After this promising setup, the rest of KULL is just the usual sword-and-sorcery, adequately handled but never surprising, except for two elements. One is the highly unusual casting of comedian Harvey Feinstein as one of Kull’s old rogue-friends. The other is the climax, where, in order to utilize the “breath of Valka,” Sorbo-Kull has to kiss Akivasha in her form of a big ugly demon. Neither of these elements is anything brilliant, but they were at least eyebrow-raising. There’s also a subplot in that General Taligaro, Kull's former commander, is one of the conspirators, with whom Kull has a couple of lively fights, but as a character Taligaro is pretty routine.

In short, KULL THE CONQUEROR doesn’t set the barbarian bar any higher. But its medium-level thrills are a good deal better than most films in this genre.


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  2. Sometimes I'm OK with a movie doing its own take on a famous character, as long as it seems to me like the makers have really thought out their concept. Given that DESTROYER was a major shot for Thomas and Conway to write for movies, I'm puzzled that they offered up nothing more than a standard potboiler. Last I heard Conway did manage to carve out a scripting career in Hollywood, but Thomas is apparently out of the writing game once the New Young Turks took over Marvel and DC.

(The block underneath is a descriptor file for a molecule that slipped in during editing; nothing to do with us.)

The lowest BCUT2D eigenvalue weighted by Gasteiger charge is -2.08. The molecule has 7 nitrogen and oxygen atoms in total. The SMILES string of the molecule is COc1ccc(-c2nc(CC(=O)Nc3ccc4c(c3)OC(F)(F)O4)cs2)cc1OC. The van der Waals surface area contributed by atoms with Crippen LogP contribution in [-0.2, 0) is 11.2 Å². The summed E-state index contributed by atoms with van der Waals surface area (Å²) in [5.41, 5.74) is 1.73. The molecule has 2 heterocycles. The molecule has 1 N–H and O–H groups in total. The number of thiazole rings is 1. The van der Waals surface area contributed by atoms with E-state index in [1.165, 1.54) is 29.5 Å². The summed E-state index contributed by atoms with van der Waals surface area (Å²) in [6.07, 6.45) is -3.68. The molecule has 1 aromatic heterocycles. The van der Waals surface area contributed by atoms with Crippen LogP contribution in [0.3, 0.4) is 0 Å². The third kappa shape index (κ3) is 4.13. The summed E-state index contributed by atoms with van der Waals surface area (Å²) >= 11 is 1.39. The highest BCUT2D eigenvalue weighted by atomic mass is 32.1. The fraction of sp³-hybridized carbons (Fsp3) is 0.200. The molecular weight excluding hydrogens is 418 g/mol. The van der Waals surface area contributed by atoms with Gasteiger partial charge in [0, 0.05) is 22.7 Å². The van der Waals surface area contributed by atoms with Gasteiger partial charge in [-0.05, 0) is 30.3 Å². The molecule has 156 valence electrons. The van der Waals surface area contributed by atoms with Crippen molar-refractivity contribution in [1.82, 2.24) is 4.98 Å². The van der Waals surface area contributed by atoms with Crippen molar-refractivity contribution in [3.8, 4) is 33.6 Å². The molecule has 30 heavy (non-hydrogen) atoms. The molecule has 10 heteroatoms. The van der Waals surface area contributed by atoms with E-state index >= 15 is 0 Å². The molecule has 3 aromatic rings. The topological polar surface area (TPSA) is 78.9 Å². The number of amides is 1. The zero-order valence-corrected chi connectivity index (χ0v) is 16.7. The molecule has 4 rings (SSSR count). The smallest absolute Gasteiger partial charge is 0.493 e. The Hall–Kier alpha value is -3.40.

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  3. It's true that a movie made from the same script with all the Conan-references elided wouldn't come in for all the same comparisons. Yet the shadow of Conan spreads over almost everything in the sword and sorcery genre, so I might've still made a few negative comparisons. I did like the final dragon-fight, so an un-Conanized version of the movie might have still been better than the real bottom of the barrel, the ultra cheap TIME BARBARIANS.